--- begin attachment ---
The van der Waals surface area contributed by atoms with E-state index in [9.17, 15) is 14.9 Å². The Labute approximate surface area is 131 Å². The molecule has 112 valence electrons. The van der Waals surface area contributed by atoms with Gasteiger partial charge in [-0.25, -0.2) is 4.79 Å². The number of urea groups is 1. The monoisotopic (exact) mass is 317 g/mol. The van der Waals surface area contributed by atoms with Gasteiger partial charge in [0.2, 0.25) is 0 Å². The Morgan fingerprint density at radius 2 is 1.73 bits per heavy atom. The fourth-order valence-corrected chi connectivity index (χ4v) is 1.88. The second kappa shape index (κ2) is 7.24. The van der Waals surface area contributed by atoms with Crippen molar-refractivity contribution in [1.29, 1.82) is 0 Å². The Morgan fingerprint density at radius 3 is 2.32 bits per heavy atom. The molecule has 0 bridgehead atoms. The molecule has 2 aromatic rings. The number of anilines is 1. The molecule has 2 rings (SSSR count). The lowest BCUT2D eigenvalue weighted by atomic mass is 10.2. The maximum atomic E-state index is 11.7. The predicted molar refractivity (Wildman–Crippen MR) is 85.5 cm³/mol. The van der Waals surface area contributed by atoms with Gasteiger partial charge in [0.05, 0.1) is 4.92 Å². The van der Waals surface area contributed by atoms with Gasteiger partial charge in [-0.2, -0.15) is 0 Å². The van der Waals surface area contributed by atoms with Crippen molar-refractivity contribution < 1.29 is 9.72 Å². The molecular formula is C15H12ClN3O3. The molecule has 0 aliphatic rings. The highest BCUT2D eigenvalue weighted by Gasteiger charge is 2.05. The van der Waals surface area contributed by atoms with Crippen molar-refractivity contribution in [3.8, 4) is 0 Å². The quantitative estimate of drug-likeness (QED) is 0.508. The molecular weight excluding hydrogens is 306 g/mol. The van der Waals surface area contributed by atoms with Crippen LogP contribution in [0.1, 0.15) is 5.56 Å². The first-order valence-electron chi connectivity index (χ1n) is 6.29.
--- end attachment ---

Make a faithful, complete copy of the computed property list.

The van der Waals surface area contributed by atoms with E-state index in [9.17, 15) is 14.9 Å². The Labute approximate surface area is 131 Å². The molecule has 112 valence electrons. The van der Waals surface area contributed by atoms with Gasteiger partial charge in [-0.25, -0.2) is 4.79 Å². The number of urea groups is 1. The monoisotopic (exact) mass is 317 g/mol. The van der Waals surface area contributed by atoms with Gasteiger partial charge in [0.2, 0.25) is 0 Å². The Morgan fingerprint density at radius 2 is 1.73 bits per heavy atom. The fourth-order valence-corrected chi connectivity index (χ4v) is 1.88. The second kappa shape index (κ2) is 7.24. The van der Waals surface area contributed by atoms with Crippen molar-refractivity contribution in [1.29, 1.82) is 0 Å². The Morgan fingerprint density at radius 3 is 2.32 bits per heavy atom. The molecule has 0 bridgehead atoms. The molecule has 2 aromatic rings. The number of anilines is 1. The molecule has 2 rings (SSSR count). The lowest BCUT2D eigenvalue weighted by atomic mass is 10.2. The maximum atomic E-state index is 11.7. The predicted molar refractivity (Wildman–Crippen MR) is 85.5 cm³/mol. The van der Waals surface area contributed by atoms with Gasteiger partial charge in [0.05, 0.1) is 4.92 Å². The van der Waals surface area contributed by atoms with Gasteiger partial charge in [-0.2, -0.15) is 0 Å². The van der Waals surface area contributed by atoms with Crippen molar-refractivity contribution < 1.29 is 9.72 Å². The molecular formula is C15H12ClN3O3. The molecule has 0 aliphatic rings. The highest BCUT2D eigenvalue weighted by Gasteiger charge is 2.05. The van der Waals surface area contributed by atoms with Crippen molar-refractivity contribution in [3.8, 4) is 0 Å². The quantitative estimate of drug-likeness (QED) is 0.508. The molecular weight excluding hydrogens is 306 g/mol. The van der Waals surface area contributed by atoms with Crippen LogP contribution in [0.1, 0.15) is 5.56 Å². The first-order valence-electron chi connectivity index (χ1n) is 6.29.